Hirschfeld Film Posters Set Records
Laurel and Hardy came to MGM shortly after Al, and his ability to translate their humor and personalities into easily identified graphic symbols helped create the public’s image of them. Al created almost all of the posters and much of the black and white publicity art for their first eight feature films. His work also was recycled for many of the publicity campaigns for their short films.
In the twilight of the silent era, comic duos like Laurel and Hardy relied on physical comedy, which stressed expression and action rather than words, and therefore were rich graphic material for Al’s pen. Al loved drawing stage clowns and early silent film comedians because, as he observed, “they invented themselves. They were much easier to do, to establish a symbol for. Ed Wynn, Bert Lahr, the Marx Brothers, Fred Allen, Laurel and Hardy, Charley Butterworth, all of these figures had one thing in common, apart from their appetite for the theater — they looked like their caricatures. The caricature, with its immediacy and almost trademark quality, became the image the public figure was striving to become.”
While the original artwork for these posters has been lost, the posters themselves have earned a very important place in auction houses for Hirschfeld art and movie memorabilia. On March 22, 2014, Al’s “delightfully impish” poster for Laurel and Hardy’s 1930 feature, Another Fine Mess sold for $43,318.75 at Heritage Auctions. Despite being printed in the thousands, perhaps because of their ubiquity, few people saved the posters, and this poster appears to the only copy known to exist. At the same auction, a lobby card (measuring only 11 x 14 inches) of the team’s 1934 feature, Babes in Toyland sold for $6,214.00. In 2007, the less rare, but still “nifty stone litho one sheet,” of the duo’s 1931 comedy, Pardon Us sold for a mere $6,572.50., and indication of how quickly the market for Hirschfeld film posters is growing.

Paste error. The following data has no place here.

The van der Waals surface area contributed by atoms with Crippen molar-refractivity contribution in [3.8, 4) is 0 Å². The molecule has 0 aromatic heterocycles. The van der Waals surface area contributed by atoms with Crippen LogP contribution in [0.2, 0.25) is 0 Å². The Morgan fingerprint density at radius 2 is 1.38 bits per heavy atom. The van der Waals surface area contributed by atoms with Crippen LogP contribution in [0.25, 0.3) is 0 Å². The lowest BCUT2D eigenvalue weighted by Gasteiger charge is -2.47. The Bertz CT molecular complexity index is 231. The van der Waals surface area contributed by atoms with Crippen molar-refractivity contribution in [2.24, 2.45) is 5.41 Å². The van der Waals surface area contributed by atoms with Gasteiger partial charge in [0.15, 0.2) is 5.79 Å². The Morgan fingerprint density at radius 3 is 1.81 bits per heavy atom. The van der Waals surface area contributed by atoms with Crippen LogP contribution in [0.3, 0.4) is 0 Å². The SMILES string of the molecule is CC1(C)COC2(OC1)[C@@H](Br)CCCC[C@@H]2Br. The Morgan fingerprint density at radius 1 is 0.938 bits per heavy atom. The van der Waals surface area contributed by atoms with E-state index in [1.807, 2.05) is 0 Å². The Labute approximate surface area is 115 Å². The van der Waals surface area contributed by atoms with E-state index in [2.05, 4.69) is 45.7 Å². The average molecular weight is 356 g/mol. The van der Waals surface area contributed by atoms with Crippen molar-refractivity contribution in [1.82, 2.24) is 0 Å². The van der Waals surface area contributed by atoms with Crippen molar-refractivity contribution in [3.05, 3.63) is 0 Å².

Al’s posters of the Marx Brothers for MGM are also highly sought objects at poster auctions. The Marxes’ second picture for MGM was A Day at the Races in 1937. Al created the entire six poster publicity campaign, and a single one sheet from the film sold for $11,352.50 in 2012. Another poster from the film sold for $13,145.00 in 2011. In 2008, a one sheet poster of the Marx Brothers’ far from stellar film, Go West sold for $10,755.00.
Wallace Beery and Marie Dressler were frequent subjects for Al in the early 1930s. His stunning one sheet for their film Min and Bill helped draw an audience to the film, making it a smash, and catapulted both performers to superstar status. It sold in 2010 in unrestored condition for $10,157.50. If the artwork looks familiar, and you have ever been to Disney World, you might recognize the drawing, which is the logo for Min and Bill's Dockside Diner there.
In the 1920s and 1930s, Al’s theater drawings were seen virtually every week in one of three different New York newspapers. As big as that audience was, his film posters reached a much larger audience around the country and around the world. His art not only helped establish the iconic performers of the period, but it now vital visual documentation of the artists’ career, as well as remaining fresh and engaging art.
David Leopold, Archivist